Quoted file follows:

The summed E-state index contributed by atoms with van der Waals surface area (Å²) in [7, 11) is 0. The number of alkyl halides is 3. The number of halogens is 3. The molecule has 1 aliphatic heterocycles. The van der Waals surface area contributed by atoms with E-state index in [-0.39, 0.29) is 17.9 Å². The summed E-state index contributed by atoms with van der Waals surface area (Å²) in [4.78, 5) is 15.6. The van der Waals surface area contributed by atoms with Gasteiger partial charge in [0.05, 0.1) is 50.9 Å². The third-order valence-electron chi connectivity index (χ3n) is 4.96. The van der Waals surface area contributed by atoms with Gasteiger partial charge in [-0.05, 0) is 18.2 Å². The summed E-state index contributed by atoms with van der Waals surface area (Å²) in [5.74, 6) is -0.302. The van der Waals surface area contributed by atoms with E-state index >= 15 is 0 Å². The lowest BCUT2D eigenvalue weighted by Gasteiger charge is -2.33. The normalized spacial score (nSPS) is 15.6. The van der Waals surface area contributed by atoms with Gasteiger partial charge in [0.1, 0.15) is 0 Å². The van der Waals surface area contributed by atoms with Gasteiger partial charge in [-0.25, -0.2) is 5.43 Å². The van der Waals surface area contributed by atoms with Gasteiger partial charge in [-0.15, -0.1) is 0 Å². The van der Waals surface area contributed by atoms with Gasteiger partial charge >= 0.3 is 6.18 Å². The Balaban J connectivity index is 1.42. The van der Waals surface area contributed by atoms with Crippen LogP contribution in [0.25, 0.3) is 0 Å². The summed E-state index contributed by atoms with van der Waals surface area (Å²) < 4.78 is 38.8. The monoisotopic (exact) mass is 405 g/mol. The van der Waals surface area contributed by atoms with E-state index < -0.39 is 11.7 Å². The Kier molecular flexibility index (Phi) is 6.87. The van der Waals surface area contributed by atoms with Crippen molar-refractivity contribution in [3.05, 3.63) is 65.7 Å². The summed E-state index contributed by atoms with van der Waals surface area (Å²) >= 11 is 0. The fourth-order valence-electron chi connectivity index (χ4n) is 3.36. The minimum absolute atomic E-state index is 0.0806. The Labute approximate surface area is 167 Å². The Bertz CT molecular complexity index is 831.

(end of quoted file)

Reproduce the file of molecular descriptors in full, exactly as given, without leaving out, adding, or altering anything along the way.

The summed E-state index contributed by atoms with van der Waals surface area (Å²) in [7, 11) is 0. The number of alkyl halides is 3. The number of halogens is 3. The molecule has 1 aliphatic heterocycles. The van der Waals surface area contributed by atoms with E-state index in [-0.39, 0.29) is 17.9 Å². The summed E-state index contributed by atoms with van der Waals surface area (Å²) in [4.78, 5) is 15.6. The van der Waals surface area contributed by atoms with Gasteiger partial charge in [0.05, 0.1) is 50.9 Å². The third-order valence-electron chi connectivity index (χ3n) is 4.96. The van der Waals surface area contributed by atoms with Gasteiger partial charge in [-0.05, 0) is 18.2 Å². The summed E-state index contributed by atoms with van der Waals surface area (Å²) in [5.74, 6) is -0.302. The van der Waals surface area contributed by atoms with E-state index >= 15 is 0 Å². The lowest BCUT2D eigenvalue weighted by Gasteiger charge is -2.33. The normalized spacial score (nSPS) is 15.6. The van der Waals surface area contributed by atoms with Gasteiger partial charge in [0.1, 0.15) is 0 Å². The van der Waals surface area contributed by atoms with Gasteiger partial charge in [-0.25, -0.2) is 5.43 Å². The van der Waals surface area contributed by atoms with Gasteiger partial charge in [-0.15, -0.1) is 0 Å². The van der Waals surface area contributed by atoms with Gasteiger partial charge >= 0.3 is 6.18 Å². The Balaban J connectivity index is 1.42. The van der Waals surface area contributed by atoms with Crippen LogP contribution in [0.25, 0.3) is 0 Å². The summed E-state index contributed by atoms with van der Waals surface area (Å²) < 4.78 is 38.8. The monoisotopic (exact) mass is 405 g/mol. The van der Waals surface area contributed by atoms with E-state index < -0.39 is 11.7 Å². The Kier molecular flexibility index (Phi) is 6.87. The van der Waals surface area contributed by atoms with Crippen molar-refractivity contribution in [3.05, 3.63) is 65.7 Å². The summed E-state index contributed by atoms with van der Waals surface area (Å²) >= 11 is 0. The fourth-order valence-electron chi connectivity index (χ4n) is 3.36. The minimum absolute atomic E-state index is 0.0806. The Labute approximate surface area is 167 Å². The Bertz CT molecular complexity index is 831.